Women Gained More Legal Rights in 2020 Despite Pandemic Setbacks: World Bank
But governments must address the disproportionate toll COVID-19 has taken on women.
By Sonia Elks
Feb 23 (Thomson Reuters Foundation) — Women gained legal rights in nearly 30 countries last year despite disruption due to COVID-19, but governments must do more to ease the disproportionate burden shouldered by women during the pandemic, the World Bank said on Tuesday.
Nations should prioritize gender equality in economic recovery efforts, the bank said, warning that progress on equal rights was threatened by heavier job losses in female-dominated sectors, increased child care, and a surge in domestic violence.
"This pandemic has exacerbated existing inequalities that disadvantage girls and women," David Malpass, World Bank Group president, said in a statement accompanying the annual "Women, Business, and the Law" report.
"Women should have the same access to finance and the same rights to inheritance as men and must be at the center of our efforts toward an inclusive and resilient recovery from the COVID-19 pandemic."
A total of 27 countries reformed laws or regulations to give women more economic equality with men in 2019-20, said the report, which grades 190 nations on laws and regulations that affect women's economic opportunities.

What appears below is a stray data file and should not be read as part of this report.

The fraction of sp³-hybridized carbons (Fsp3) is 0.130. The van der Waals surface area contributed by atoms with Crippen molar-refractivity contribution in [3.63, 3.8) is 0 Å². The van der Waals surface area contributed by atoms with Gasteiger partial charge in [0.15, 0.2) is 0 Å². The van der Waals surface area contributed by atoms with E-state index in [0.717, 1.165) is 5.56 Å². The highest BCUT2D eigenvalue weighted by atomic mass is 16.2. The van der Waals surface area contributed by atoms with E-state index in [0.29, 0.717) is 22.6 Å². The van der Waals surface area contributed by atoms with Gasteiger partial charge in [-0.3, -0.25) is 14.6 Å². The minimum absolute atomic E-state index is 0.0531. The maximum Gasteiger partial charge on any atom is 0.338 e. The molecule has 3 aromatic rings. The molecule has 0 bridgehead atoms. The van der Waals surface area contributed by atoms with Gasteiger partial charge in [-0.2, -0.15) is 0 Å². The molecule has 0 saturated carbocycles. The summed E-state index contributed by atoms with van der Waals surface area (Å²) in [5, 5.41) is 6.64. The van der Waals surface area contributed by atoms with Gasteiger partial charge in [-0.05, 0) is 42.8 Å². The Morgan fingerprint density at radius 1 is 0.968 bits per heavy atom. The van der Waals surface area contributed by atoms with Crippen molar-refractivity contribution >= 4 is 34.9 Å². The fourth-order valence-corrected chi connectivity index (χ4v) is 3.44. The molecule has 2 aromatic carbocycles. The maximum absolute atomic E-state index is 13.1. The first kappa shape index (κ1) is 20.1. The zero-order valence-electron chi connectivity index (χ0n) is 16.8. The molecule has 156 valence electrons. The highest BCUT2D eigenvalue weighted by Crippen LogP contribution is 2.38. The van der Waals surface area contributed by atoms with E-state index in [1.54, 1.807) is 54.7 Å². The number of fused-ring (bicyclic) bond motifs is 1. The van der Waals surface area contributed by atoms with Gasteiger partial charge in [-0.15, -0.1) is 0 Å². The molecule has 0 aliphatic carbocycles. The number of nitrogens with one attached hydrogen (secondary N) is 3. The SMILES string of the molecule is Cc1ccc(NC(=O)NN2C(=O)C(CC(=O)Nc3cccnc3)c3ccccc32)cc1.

While countries in all of the world's regions made improvements in the new index — with most reforms addressing pay and parenthood — women on average still have only about three-quarters of the rights granted to men, the report found.
Notably, nearly 40 countries brought in extra benefit or leave policies to help employees balance their jobs with the extra childcare needs created by coronavirus restrictions.
But such measures were "few and far between" worldwide and will probably not go far enough to tackle the "motherhood penalty" many women face in the workplace, it said.
The report also noted separate data from a United Nations tool tracking gender-sensitive pandemic responses, which found 70% of such measures addressed violence with just 10% targeting women's economic security.
The pandemic could result in "a backslide on various hard-won advances in women's rights achieved in recent years," said Antonia Kirkland, the global lead on legal equality at women's rights organization Equality Now.
"This disruption is a unique opportunity for countries to rebuild more resilient, inclusive, and prosperous economies," she told the Thomson Reuters Foundation by email.
"But this can only be achieved alongside the removal of sex discriminatory laws that prevent women from participating fully and equally in economic, social, and family life."
(Reporting by Sonia Elks @soniaelks; editing by Helen Popper. Please credit the Thomson Reuters Foundation, the charitable arm of Thomson Reuters, that covers the lives of people around the world who struggle to live freely or fairly. Visit http://news.trust.org)